It is probably true that learning music history and theory helps one understand the context and features of a composition better. However, the emotional response provoked by classical music is – like knee-jerk reflex – something innate and not acquired through learning. I guess you won’t want me to go deep into the neuroscience behind, so I will illustrate this by several examples.
Spend a quiet night listening to this heartbreakingly beautiful piece of music by Russian composer Rachmaninoff. (Even a pair of inexpensive earphones will do.)
Sergei Rachmaninoff: Symphony No.2 – 3rd movement: Adagio
There is a strong sense of nostalgia and longing throughout the piece and the music would dig up some past memories from your mind, no matter fond ones or not. The intense yearning in the music contains endless reminiscences, evoking an inner eruption of emotions – some may say affection, some may say despair… Our interpretations of music, no matter classical or not, are of course affected by our personalities and personal experiences. However, I am pretty convinced that we all feel “something” from the music. And is it necessary for us to analyse its instrumentation, use of harmonies and form in order to be engaged in the music?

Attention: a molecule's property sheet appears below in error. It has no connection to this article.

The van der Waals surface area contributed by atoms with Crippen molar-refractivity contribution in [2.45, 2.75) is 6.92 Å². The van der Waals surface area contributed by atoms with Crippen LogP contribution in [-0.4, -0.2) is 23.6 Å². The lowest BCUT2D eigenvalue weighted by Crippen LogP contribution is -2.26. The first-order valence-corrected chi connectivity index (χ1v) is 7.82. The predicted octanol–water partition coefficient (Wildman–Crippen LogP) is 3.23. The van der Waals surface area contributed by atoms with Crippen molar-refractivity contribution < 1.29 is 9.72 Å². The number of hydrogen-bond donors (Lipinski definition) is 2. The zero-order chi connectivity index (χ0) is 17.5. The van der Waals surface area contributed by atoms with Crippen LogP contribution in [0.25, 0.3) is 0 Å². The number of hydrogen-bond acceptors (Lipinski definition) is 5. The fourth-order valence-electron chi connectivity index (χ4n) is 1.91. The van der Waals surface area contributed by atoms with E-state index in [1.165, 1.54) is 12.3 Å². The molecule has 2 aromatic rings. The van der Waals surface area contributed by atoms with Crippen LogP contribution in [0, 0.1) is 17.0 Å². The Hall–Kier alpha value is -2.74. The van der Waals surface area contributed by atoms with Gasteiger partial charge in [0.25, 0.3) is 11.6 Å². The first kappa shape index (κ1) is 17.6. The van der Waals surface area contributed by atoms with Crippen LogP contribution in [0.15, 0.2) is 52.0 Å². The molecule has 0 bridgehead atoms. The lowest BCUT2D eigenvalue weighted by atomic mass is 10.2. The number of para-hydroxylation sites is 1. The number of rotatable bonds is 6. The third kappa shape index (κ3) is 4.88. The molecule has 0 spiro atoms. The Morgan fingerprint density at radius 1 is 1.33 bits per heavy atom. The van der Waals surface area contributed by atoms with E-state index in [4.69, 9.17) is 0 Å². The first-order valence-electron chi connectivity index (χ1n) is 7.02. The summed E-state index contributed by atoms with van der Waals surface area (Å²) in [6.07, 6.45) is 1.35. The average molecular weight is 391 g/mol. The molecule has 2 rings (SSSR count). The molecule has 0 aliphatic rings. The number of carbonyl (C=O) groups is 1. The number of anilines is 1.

After something rather emotionally intense, let us switch to a more tranquil composition by Michael Conway Baker.
Michael Conway Baker: Elegy for Flute & Organ, Op. 21
The warm sound from the organ, coupled with a simple melody by the flute, immediately creates peace and calmness. It takes us away from the troubles in reality and evoke a complex combination of emotions: a mixture of sorrow and optimism, like a gleam of hope in the midst of darkness.
For those who say classical music is boring, this piece is a must-listen.
Rossini: William Tell Overture – Finale
The energetic vibe and rhythmic vitality of this piece actually makes it a perfect solution to Monday tiredness. Indeed, it is hard not to stamp your feet when listening to such an exhilarating piece of music!
There is inevitably some repertoire in classical music that requires some more musical knowledge to really comprehend and appreciate it (especially contemporary ones). Still, classical music is definitely not something just for knowledgeable people. Leonard Bernstein once said, “Music can name the unnameable and communicate the unknowable.” Hackneyed though it may sound, classical music has the ability to heal, conjure up our deepest emotions and enrich our lives in different ways.
So, if you are a classical music lover, please share this with your non-classical music lover friends. If you are a non-classical music lover, please take some time to listen to the music and hopefully you will be convinced.